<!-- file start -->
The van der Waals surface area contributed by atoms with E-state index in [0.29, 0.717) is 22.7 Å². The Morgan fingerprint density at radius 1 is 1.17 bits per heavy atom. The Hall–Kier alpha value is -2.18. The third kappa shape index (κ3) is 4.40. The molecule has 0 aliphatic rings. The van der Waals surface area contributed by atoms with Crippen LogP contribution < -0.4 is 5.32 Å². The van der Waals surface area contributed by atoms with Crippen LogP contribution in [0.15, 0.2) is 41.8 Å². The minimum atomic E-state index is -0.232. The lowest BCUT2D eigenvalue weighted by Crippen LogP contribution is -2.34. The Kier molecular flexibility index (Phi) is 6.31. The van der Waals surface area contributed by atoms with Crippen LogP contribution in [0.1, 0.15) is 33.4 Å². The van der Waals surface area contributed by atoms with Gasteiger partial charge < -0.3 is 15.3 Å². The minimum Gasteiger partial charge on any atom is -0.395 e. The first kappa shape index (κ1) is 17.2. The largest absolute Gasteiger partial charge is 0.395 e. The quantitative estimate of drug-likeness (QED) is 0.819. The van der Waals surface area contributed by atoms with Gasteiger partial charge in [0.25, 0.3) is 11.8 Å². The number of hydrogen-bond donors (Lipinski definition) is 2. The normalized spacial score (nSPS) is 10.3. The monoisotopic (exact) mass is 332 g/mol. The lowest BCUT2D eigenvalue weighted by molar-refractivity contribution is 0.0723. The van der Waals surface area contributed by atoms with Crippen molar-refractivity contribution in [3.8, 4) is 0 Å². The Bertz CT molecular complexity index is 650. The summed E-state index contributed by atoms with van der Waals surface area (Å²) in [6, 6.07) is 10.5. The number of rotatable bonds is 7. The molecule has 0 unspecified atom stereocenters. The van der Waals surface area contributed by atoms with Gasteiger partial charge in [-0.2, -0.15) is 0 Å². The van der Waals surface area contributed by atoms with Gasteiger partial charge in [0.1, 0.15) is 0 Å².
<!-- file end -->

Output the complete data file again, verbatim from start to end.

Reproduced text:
The van der Waals surface area contributed by atoms with E-state index in [0.29, 0.717) is 22.7 Å². The Morgan fingerprint density at radius 1 is 1.17 bits per heavy atom. The Hall–Kier alpha value is -2.18. The third kappa shape index (κ3) is 4.40. The molecule has 0 aliphatic rings. The van der Waals surface area contributed by atoms with Crippen LogP contribution < -0.4 is 5.32 Å². The van der Waals surface area contributed by atoms with Crippen LogP contribution in [0.15, 0.2) is 41.8 Å². The minimum atomic E-state index is -0.232. The lowest BCUT2D eigenvalue weighted by Crippen LogP contribution is -2.34. The Kier molecular flexibility index (Phi) is 6.31. The van der Waals surface area contributed by atoms with Crippen LogP contribution in [0.1, 0.15) is 33.4 Å². The van der Waals surface area contributed by atoms with Gasteiger partial charge < -0.3 is 15.3 Å². The minimum Gasteiger partial charge on any atom is -0.395 e. The first kappa shape index (κ1) is 17.2. The largest absolute Gasteiger partial charge is 0.395 e. The quantitative estimate of drug-likeness (QED) is 0.819. The van der Waals surface area contributed by atoms with Gasteiger partial charge in [0.25, 0.3) is 11.8 Å². The number of hydrogen-bond donors (Lipinski definition) is 2. The normalized spacial score (nSPS) is 10.3. The monoisotopic (exact) mass is 332 g/mol. The lowest BCUT2D eigenvalue weighted by molar-refractivity contribution is 0.0723. The van der Waals surface area contributed by atoms with Crippen molar-refractivity contribution in [3.8, 4) is 0 Å². The Bertz CT molecular complexity index is 650. The summed E-state index contributed by atoms with van der Waals surface area (Å²) in [6, 6.07) is 10.5. The number of rotatable bonds is 7. The molecule has 0 unspecified atom stereocenters. The van der Waals surface area contributed by atoms with Gasteiger partial charge in [-0.2, -0.15) is 0 Å². The van der Waals surface area contributed by atoms with Gasteiger partial charge in [0.1, 0.15) is 0 Å².